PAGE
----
BEAUFORT – One of the more unique museum concepts in recent coastal North Carolina history appears to be rapidly coming to fruition.
Keith Rittmaster, natural science curator at the North Carolina Maritime Museum in Beaufort, said late last month that he is confident that the building to house the Bonehenge Whale Center will be completed, although not necessarily open, sometime before the end of 2018. The facility, now occupying a trailer in Beaufort, will be a home base for research, exhibit preparation and display, marine conservation, educational programming, outreach, publications and stranded specimen collection and maintenance that focuses on North Carolina cetaceans, or aquatic mammals.
The term “Bonehenge” was conceived in 2009 to represent a volunteer-built pole barn, a fundraiser and a website dedicated to the bone preparation and skeletal rearticulation of a 33.5-foot-long male sperm whale that stranded and died at Cape Lookout in January 2004. That skeletal display, named Echo, was completed in March 2012 after years of painstaking work by Rittmaster, and is on display at the Maritime Museum.
But that one whale skeleton, challenging as it was to piece together and prepare for display, is nothing compared to what Rittmaster is planning. He wants to display skeletons and other artifacts to represent and teach others about all of the 34 cetaceans – whales, dolphins and porpoises – that inhabit North Carolina waters, either year-round or intermittently.
The planned building on West Beaufort Road is being entirely financed by donations. And what gives Rittmaster such confidence about a 2018 completion date is that in just a few months, the Bonehenge website has generated more than $80,000 in contributions toward construction of what is expected to be a $300,000 building.
“I’m to the point now where I’m starting to say ‘when’ we finish it instead of ‘if we can’ finish it, Rittmaster said. I don’t know if we can sustain this level of donations, but it’s been amazing so far. People are very interested, and they’re being very generous. They want to see this happen.”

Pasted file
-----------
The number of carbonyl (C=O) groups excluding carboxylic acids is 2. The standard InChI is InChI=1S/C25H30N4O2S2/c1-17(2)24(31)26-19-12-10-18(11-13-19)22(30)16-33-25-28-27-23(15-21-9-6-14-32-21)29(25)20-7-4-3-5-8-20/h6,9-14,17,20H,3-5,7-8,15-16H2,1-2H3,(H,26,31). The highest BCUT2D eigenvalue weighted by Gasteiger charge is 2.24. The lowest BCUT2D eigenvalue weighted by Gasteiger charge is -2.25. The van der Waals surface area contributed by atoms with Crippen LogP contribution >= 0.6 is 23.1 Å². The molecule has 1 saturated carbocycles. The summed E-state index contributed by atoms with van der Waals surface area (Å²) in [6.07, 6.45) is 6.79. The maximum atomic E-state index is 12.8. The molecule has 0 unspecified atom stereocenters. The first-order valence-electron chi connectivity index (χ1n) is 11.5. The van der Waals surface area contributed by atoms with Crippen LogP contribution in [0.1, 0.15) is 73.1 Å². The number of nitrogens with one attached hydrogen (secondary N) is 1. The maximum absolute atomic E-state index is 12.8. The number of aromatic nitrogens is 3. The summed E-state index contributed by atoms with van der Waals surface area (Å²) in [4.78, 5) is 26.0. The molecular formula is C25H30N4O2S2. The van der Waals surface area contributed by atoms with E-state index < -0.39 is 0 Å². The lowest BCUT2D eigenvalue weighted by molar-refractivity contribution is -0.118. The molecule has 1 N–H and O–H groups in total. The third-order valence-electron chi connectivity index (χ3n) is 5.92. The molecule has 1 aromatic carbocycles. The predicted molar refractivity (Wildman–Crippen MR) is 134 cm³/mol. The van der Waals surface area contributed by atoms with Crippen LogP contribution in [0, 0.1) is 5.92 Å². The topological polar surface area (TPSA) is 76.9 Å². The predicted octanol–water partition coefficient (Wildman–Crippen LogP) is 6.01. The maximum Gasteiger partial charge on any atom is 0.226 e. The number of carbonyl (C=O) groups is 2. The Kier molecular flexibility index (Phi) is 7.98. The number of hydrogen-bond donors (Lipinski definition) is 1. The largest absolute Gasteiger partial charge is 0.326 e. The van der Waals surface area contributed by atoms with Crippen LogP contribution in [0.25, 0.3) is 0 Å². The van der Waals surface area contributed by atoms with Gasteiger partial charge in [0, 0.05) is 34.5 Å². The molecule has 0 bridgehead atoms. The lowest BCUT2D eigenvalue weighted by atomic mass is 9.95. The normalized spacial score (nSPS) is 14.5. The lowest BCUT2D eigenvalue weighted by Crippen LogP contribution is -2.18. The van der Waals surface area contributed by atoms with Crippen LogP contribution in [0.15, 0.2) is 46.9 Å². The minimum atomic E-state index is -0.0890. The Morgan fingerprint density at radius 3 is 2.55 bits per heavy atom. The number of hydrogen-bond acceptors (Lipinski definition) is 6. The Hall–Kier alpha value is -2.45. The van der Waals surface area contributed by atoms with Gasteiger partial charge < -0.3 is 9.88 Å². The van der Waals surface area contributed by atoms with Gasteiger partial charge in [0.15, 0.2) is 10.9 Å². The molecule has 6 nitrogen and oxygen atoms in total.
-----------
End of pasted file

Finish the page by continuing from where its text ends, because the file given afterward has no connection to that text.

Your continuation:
There’s been at least one $25,000 donation, and one for $15,000, plus many smaller ones. What makes folks want to donate large sums of hard-earned money to a museum for whale and dolphin bones, among other things?
It varies from person to person and group to group, of course, but Rittmaster said that for many, there’s a common thread: personal experience.
One donor became excited because she took part in the effort to put together the skeleton of the sperm whale.
“She told me she loved being part of the team that made that happen,” Rittmaster said. “She said it was great to be a part of something that was bigger than anything anyone could have done individually” to display the skeleton of such a majestic creature for all to see.
Others have been moved by experiences of seeing whales on cruises, or just seeing dolphins frolicking in waters, or by participating in local efforts to save stranded cetaceans.
Rittmaster recalled the incredible community effort years ago to try to save “Benny,” a dolphin that was stranded on a Carteret County beach and ended up in a tank at the National Oceanic and Atmospheric Administration fisheries lab on Pivers Island in Beaufort. Countless people helped, whether by bringing food or providing comfort to Benny in the tank.
It’s not unlike how Rittmaster came to enter his unusual career.
As reported here in September 2016, Rittmaster, now 61, while growing up in Princeton, New Jersey, never expected to wind up putting together dolphin and whale bones.
“Growing up I hated museums and I had no interest in bones or anatomy,” he said then. “In fact, I thought it was macabre whenever I saw animal bones on display in someone’s home.”
It all changed in 1975, according to that article, when Rittmaster, then 17, moved to Buxton on the Outer Banks. He started surfing among dolphins and saw his first whale stranding. It was a life-changing event.
He eventually met his wife-to-be-and-still, Vicky Thayer, the central coast marine mammal stranding coordinator for the Marine Mammal Stranding Network, in grad school at Duke University.
Since 1985, according to that 2016 article, Rittmaster, Thayer, and others have collected bottlenose dolphin fin photos. Rittmaster said around 4,000 photos, representing about 1,200 dolphins, have been added to an online database that allows people to help match the fin photos, and in turn, lead to discoveries in bottlenose dolphin migrations, associations, genetic stocks and birthrates.
Federal fish biologists use it to learn about the genetic pools of bottlenose dolphin populations.
Humans, Rittmaster said last month, have a deep connection to these creatures – whales and dolphins – after encountering them, whether in the wild, from a distance, or up close and personal in captivity. And he thinks Bonehenge will only strengthen that connection, and make people want even more to save the marine mammals that are threatened by pollution, fishing nets, ship strikes and other dangers.